|Publication number||US7731823 B2|
|Application number||US 11/895,190|
|Publication date||Jun 8, 2010|
|Filing date||Aug 23, 2007|
|Priority date||Mar 31, 2003|
|Also published as||CA2520912A1, CA2520912C, CN1802874A, CN1802874B, EP1609334A1, US7297238, US7744729, US7820249, US20040190733, US20070290575, US20080090023, US20080090024, WO2004095883A1, WO2004095883A8|
|Publication number||11895190, 895190, US 7731823 B2, US 7731823B2, US-B2-7731823, US7731823 B2, US7731823B2|
|Inventors||Satinder K. Nayar, Ronald W. Gerdes, Michael W. Carpenter, Kamal E. Amin|
|Original Assignee||3M Innovative Properties Company|
|Export Citation||BiBTeX, EndNote, RefMan|
|Patent Citations (28), Non-Patent Citations (7), Referenced by (6), Classifications (34), Legal Events (1)|
|External Links: USPTO, USPTO Assignment, Espacenet|
This application is a continuation of application Ser. No. 10/403,643, filed Mar. 31, 2003 now U.S. Pat. No. 7,297,238, which application is incorporated herein by reference.
The present invention relates to acoustics. More particularly, it relates to an ultrasonic system and method incorporating a ceramic horn for long-term delivery of ultrasonic energy in harsh environments, such as high temperature and/or corrosive environments.
Ultrasonic is the science of the effects of sound vibrations beyond the limit of audible frequencies. The object of high-powered ultrasonic applications is to bring about some physical change in the material being treated. This process requires the flow of vibratory energy per unit of area or volume. Depending upon the application, the resulting power density may range from less than a watt to thousands of watts per square centimeter. In this regard, ultrasonics is used in a wide variety of applications, such as welding or cutting of materials.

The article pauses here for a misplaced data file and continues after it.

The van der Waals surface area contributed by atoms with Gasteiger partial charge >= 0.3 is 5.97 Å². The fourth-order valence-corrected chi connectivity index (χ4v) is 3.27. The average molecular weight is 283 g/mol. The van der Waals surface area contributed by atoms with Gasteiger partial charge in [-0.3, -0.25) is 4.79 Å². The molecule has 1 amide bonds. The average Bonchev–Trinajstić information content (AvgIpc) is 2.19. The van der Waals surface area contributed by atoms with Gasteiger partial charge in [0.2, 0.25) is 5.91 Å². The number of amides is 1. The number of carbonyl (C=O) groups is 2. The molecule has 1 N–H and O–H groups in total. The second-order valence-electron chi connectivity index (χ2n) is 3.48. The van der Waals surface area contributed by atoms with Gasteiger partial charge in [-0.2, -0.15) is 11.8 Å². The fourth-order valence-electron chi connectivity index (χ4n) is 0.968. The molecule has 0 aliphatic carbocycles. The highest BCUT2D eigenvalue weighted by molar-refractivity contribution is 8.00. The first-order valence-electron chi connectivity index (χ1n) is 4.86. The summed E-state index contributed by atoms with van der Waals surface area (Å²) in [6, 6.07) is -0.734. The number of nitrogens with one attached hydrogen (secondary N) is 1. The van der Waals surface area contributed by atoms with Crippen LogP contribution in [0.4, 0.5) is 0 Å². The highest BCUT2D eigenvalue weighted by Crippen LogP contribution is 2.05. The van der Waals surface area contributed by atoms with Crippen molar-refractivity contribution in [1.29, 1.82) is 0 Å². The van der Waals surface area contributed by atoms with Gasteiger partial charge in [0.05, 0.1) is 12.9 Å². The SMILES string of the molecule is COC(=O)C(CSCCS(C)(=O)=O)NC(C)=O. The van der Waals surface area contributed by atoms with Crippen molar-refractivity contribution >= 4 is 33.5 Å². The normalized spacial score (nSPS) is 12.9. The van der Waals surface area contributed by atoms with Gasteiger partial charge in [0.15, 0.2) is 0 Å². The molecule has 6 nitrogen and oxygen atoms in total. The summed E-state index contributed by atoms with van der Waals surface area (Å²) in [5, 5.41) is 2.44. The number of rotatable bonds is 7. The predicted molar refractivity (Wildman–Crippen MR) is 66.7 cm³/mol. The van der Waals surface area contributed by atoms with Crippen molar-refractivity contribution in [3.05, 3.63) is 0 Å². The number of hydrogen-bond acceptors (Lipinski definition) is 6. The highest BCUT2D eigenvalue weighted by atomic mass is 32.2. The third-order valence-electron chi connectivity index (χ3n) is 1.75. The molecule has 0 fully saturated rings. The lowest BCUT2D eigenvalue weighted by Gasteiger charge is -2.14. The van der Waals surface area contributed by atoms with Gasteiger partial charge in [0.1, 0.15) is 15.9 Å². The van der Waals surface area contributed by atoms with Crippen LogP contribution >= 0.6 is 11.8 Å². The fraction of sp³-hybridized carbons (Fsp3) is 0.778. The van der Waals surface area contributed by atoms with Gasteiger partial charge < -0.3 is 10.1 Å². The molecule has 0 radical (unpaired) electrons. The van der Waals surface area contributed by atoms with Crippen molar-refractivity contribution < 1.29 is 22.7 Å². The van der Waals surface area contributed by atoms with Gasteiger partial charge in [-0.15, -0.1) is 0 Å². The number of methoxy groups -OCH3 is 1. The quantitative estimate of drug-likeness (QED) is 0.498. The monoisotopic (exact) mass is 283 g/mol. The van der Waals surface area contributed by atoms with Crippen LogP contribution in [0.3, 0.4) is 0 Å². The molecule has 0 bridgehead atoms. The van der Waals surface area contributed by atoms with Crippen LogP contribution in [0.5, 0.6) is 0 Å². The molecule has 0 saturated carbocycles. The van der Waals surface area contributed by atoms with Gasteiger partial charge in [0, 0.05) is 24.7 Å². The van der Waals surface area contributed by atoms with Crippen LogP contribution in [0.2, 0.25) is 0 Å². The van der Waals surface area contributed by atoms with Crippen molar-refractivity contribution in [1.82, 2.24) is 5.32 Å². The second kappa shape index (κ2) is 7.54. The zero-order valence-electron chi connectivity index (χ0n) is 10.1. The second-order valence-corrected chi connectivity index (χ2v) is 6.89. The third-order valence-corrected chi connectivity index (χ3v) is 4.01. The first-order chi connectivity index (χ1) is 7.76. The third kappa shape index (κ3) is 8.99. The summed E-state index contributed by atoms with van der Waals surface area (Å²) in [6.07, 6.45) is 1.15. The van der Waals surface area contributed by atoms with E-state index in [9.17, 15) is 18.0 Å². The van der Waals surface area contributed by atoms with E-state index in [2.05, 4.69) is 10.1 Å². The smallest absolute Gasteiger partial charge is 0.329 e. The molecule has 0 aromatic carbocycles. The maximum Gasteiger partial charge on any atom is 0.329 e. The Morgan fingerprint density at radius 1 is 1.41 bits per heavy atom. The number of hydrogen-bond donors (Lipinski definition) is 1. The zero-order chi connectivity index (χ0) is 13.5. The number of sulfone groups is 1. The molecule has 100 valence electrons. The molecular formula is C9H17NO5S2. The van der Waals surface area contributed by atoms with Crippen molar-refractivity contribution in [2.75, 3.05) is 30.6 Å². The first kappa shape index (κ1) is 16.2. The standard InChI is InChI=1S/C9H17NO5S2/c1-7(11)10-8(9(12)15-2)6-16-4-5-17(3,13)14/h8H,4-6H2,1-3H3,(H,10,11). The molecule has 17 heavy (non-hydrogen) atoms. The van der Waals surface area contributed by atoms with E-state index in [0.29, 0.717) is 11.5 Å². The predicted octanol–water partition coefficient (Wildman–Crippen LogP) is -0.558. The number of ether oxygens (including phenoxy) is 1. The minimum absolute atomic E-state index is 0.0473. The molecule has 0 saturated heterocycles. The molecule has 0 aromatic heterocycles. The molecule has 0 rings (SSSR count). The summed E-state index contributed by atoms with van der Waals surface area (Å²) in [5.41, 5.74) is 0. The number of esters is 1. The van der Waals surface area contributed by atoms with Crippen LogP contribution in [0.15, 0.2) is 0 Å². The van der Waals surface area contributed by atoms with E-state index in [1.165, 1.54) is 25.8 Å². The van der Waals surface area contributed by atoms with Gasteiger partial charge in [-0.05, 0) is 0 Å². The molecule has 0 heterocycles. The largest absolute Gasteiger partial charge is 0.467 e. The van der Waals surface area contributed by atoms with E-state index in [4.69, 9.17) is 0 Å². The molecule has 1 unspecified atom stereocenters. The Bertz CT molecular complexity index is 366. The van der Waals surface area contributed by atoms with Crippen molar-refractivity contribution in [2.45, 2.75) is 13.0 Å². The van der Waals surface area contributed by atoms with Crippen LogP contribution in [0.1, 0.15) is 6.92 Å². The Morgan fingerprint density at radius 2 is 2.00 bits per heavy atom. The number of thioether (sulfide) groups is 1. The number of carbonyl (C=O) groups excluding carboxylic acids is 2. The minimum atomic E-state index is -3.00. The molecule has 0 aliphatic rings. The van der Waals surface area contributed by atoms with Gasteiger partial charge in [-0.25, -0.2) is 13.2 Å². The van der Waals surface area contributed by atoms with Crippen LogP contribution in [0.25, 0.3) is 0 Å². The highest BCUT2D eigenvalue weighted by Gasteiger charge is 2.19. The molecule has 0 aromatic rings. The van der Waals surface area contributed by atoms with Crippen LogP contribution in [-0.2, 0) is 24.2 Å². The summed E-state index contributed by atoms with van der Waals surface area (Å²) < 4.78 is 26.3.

Regardless of the specific application, the ultrasonic device or system itself generally consists of a transducer, a booster, a waveguide, and a horn. These components are often times referred to in combination as a “horn stack”. The transducer converts electrical energy delivered by a power supply into high frequency mechanical vibration. The booster amplifies or adjusts the vibrational output from the transducer. The waveguide transfers the amplified vibration from the booster to the horn, and provides an appropriate surface for mounting of the horn. Notably, the waveguide component is normally employed for design purposes to reduce heat transfer to the transducer and to optimize performance of the horn stack in terms of acoustics and handling. However, the waveguide is not a required component and is not always employed. Instead, the horn is often times directly connected to the booster.
The horn is an acoustical tool usually having a length of a multiple of one-half of the horn material wavelength and is normally comprised, for example, of aluminum, titanium, or steel that transfers the mechanical vibratory energy to the desired application point. Horn displacement or amplitude is the peak-to-peak movement of the horn face. The ratio of horn output amplitude to the horn input amplitude is termed “gain”. Gain is a function of the ratio of the mass of the horn at the vibration input and output sections. Generally, in horns, the direction of amplitude at the face of the horn is coincident with the direction of the applied mechanical vibrations.
Depending upon the particular application, the horn can assume a variety of shapes, including simple cylindrical, spool, bell, block, bar, etc. Further, the leading portion (or “tip”) of the horn can have a size and/or shape differing form a remainder of the horn body. In certain configurations, the horn tip can be a replaceable component. As used throughout this specification, the term “horn” is inclusive of both uniformly shaped horns as well as horn structures that define an identifiable horn tip. Finally, for certain applications such as ultrasonic cutting and welding, an additional anvil component is provided. Regardless, however, ultrasonic horn configuration and material composition is relatively standard.